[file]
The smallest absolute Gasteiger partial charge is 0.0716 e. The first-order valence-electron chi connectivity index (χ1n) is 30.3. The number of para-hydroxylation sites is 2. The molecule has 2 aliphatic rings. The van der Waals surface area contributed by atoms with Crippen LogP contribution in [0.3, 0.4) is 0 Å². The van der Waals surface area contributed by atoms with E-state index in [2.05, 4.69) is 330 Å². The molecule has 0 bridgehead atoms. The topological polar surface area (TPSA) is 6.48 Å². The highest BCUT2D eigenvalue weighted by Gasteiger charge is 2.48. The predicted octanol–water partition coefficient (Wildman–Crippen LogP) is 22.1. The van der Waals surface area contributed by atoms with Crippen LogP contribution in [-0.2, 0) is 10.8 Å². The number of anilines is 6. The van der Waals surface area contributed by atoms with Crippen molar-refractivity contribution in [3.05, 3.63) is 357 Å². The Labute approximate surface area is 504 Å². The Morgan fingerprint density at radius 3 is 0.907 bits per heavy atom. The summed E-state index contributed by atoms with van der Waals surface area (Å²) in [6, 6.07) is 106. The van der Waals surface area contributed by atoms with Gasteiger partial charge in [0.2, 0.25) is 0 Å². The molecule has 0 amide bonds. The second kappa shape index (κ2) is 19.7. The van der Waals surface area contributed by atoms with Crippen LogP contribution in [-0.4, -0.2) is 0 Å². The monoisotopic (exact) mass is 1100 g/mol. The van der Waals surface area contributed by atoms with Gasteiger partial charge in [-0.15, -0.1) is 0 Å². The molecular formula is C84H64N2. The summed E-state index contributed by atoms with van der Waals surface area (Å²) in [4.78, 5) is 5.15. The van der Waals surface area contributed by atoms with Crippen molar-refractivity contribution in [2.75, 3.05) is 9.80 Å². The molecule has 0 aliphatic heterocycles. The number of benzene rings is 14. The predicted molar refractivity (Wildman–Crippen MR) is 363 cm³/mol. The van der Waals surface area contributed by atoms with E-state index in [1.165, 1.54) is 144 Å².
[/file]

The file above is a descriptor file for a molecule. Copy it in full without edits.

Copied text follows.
The smallest absolute Gasteiger partial charge is 0.0716 e. The first-order valence-electron chi connectivity index (χ1n) is 30.3. The number of para-hydroxylation sites is 2. The molecule has 2 aliphatic rings. The van der Waals surface area contributed by atoms with Crippen LogP contribution in [0.3, 0.4) is 0 Å². The van der Waals surface area contributed by atoms with E-state index in [2.05, 4.69) is 330 Å². The molecule has 0 bridgehead atoms. The topological polar surface area (TPSA) is 6.48 Å². The highest BCUT2D eigenvalue weighted by Gasteiger charge is 2.48. The predicted octanol–water partition coefficient (Wildman–Crippen LogP) is 22.1. The van der Waals surface area contributed by atoms with Crippen LogP contribution in [-0.2, 0) is 10.8 Å². The number of anilines is 6. The van der Waals surface area contributed by atoms with Crippen molar-refractivity contribution in [3.05, 3.63) is 357 Å². The Labute approximate surface area is 504 Å². The Morgan fingerprint density at radius 3 is 0.907 bits per heavy atom. The summed E-state index contributed by atoms with van der Waals surface area (Å²) in [6, 6.07) is 106. The van der Waals surface area contributed by atoms with Gasteiger partial charge in [0.2, 0.25) is 0 Å². The molecule has 0 amide bonds. The second kappa shape index (κ2) is 19.7. The van der Waals surface area contributed by atoms with Crippen LogP contribution in [-0.4, -0.2) is 0 Å². The monoisotopic (exact) mass is 1100 g/mol. The van der Waals surface area contributed by atoms with Gasteiger partial charge in [-0.15, -0.1) is 0 Å². The molecular formula is C84H64N2. The summed E-state index contributed by atoms with van der Waals surface area (Å²) in [4.78, 5) is 5.15. The van der Waals surface area contributed by atoms with Crippen molar-refractivity contribution in [2.75, 3.05) is 9.80 Å². The molecule has 0 aliphatic heterocycles. The number of benzene rings is 14. The predicted molar refractivity (Wildman–Crippen MR) is 363 cm³/mol. The van der Waals surface area contributed by atoms with E-state index in [1.165, 1.54) is 144 Å².